Saturday, February 23, 2013

Density And Talent Supermarket Metros

We know cities make talent more productive. Concisely put, better to work in an urban area than a rural one. The returns are so much greater in a city. The density dividend:

In 1993, James Rauch wrote a seminal paper showing that holding individual education constant, wages rise with the skills of metropolitan areas. Enrico Moretti has taken over this topic and written sophisticated papers that look both across metropolitan areas and within firms, showing that supermarket workers get more productive when better workers are in their shift.

If you read that paragraph carefully, you should note there is no mention of a density dividend. The quality of the workers in the room or neighborhood makes all the difference. Yes, proximity matters. But that is a function of distance, not density.

If you are looking for better workers, hire international migrants. Just so happens that dense cities do a great job of attracting talent from a bigger geographic cache. That's the birthplace diversity dividend. The movers are the shakers.

Such observations lend themselves to natural experiments. Take a dense city, such as Nairobi, Kenya, and find the neighborhood with the most migrants. That's the urban economic engine:

Depending on whom you're talking to, the Eastleigh market is either a tangle of back alleys where Islamist terrorists and pirates go to launder money, or it's one of the brightest spots of African capitalism, a dynamic 24-hour shopping center that's the only place for hundreds of miles where you can buy new jeans and sneakers at 2 in the morning.

Part of the reason Eastleigh attracts such investment, and such suspicion, is that Somalis make up the majority of people doing business there.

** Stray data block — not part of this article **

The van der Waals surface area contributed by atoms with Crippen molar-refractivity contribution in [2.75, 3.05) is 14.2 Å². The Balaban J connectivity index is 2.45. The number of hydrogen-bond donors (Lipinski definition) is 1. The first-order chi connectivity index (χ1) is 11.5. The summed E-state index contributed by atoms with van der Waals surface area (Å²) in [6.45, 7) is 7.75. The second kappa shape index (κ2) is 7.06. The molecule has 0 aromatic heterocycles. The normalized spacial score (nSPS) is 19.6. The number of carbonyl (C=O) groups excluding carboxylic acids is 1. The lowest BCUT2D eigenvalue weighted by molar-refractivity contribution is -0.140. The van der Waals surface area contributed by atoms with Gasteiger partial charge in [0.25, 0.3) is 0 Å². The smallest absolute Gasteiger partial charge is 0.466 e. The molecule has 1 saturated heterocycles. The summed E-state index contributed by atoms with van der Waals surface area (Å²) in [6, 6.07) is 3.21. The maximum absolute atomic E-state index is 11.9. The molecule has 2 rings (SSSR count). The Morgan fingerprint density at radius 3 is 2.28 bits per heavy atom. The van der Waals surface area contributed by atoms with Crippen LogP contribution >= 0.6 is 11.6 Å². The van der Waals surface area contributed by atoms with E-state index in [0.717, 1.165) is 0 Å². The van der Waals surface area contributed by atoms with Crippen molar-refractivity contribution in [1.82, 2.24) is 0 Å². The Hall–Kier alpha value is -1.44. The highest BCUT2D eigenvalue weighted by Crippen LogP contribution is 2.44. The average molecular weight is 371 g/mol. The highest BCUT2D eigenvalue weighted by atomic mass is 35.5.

"When you come to Eastleigh, you feel that you are in Mogadishu or in other parts of Somalia, so you don't feel that you are an outsider," says Mohammed Shakul. "You feel at home." ...

... "The Kenyan government started to actively question what is the nature of this money," Kantai says. "And part of the questioning was motivated by the American counterterrorism push in East Africa."

He says what a Kenyan audit uncovered was $2 billion being quietly piped into Eastleigh through Somali channels — this in a year when Kenya's total GDP was about $40 billion.

"In this way, the Kenyan government began to understand the size of Somali capital. And one of the reactions, and this is a natural reaction from any government, was absolute panic," Kantai says. "It's like, how is it possible, that there is this kind of money, floating about, and we don't know about it?"

He says Kenya's reaction did not have to be one of fear — it did, after all, discover that its economy was 5 percent bigger than originally thought.

The Eastleigh neighborhood is more open to global capital flows. That's the "Borderless Economics" dividend. You can find many other similarly dense places in Nairobi. They aren't producing 5% of Kenyan GDP.

However, better to have Eastleigh in a big, dense global city than in one of the globalization backwaters. Somalis are more likely to run into top tier talent from other parts of the world. The quality of collision is much better. The question of density is rather beside the point.

1 comment:

Matthew Hall said...

Most people mean density of interpersonal connections or of social networks when they describe the density of human beings. They don't think of density as a physical law like gravity, but as a sociological context. You are making a distinction that would be lost on most people.